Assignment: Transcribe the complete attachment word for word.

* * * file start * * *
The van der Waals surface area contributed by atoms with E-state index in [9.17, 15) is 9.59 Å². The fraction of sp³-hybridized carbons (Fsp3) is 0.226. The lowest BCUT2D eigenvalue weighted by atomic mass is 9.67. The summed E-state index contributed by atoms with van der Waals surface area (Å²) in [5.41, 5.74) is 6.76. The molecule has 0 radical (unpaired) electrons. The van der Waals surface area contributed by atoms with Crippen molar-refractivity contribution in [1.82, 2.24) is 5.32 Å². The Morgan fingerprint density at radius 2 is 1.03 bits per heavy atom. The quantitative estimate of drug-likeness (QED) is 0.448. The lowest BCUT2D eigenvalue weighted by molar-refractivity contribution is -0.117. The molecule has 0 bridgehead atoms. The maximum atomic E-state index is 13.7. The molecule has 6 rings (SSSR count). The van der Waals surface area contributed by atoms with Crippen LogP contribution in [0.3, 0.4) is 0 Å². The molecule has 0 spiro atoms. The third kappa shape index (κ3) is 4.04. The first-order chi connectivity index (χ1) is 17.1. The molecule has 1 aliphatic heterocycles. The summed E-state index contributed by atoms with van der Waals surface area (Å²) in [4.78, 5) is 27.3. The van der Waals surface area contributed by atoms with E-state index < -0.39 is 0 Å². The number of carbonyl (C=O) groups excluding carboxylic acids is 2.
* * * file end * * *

The van der Waals surface area contributed by atoms with E-state index in [9.17, 15) is 9.59 Å². The fraction of sp³-hybridized carbons (Fsp3) is 0.226. The lowest BCUT2D eigenvalue weighted by atomic mass is 9.67. The summed E-state index contributed by atoms with van der Waals surface area (Å²) in [5.41, 5.74) is 6.76. The molecule has 0 radical (unpaired) electrons. The van der Waals surface area contributed by atoms with Crippen molar-refractivity contribution in [1.82, 2.24) is 5.32 Å². The Morgan fingerprint density at radius 2 is 1.03 bits per heavy atom. The quantitative estimate of drug-likeness (QED) is 0.448. The lowest BCUT2D eigenvalue weighted by molar-refractivity contribution is -0.117. The molecule has 0 bridgehead atoms. The maximum atomic E-state index is 13.7. The molecule has 6 rings (SSSR count). The van der Waals surface area contributed by atoms with Crippen LogP contribution in [0.3, 0.4) is 0 Å². The molecule has 0 spiro atoms. The third kappa shape index (κ3) is 4.04. The first-order chi connectivity index (χ1) is 17.1. The molecule has 1 aliphatic heterocycles. The summed E-state index contributed by atoms with van der Waals surface area (Å²) in [4.78, 5) is 27.3. The van der Waals surface area contributed by atoms with E-state index < -0.39 is 0 Å². The number of carbonyl (C=O) groups excluding carboxylic acids is 2.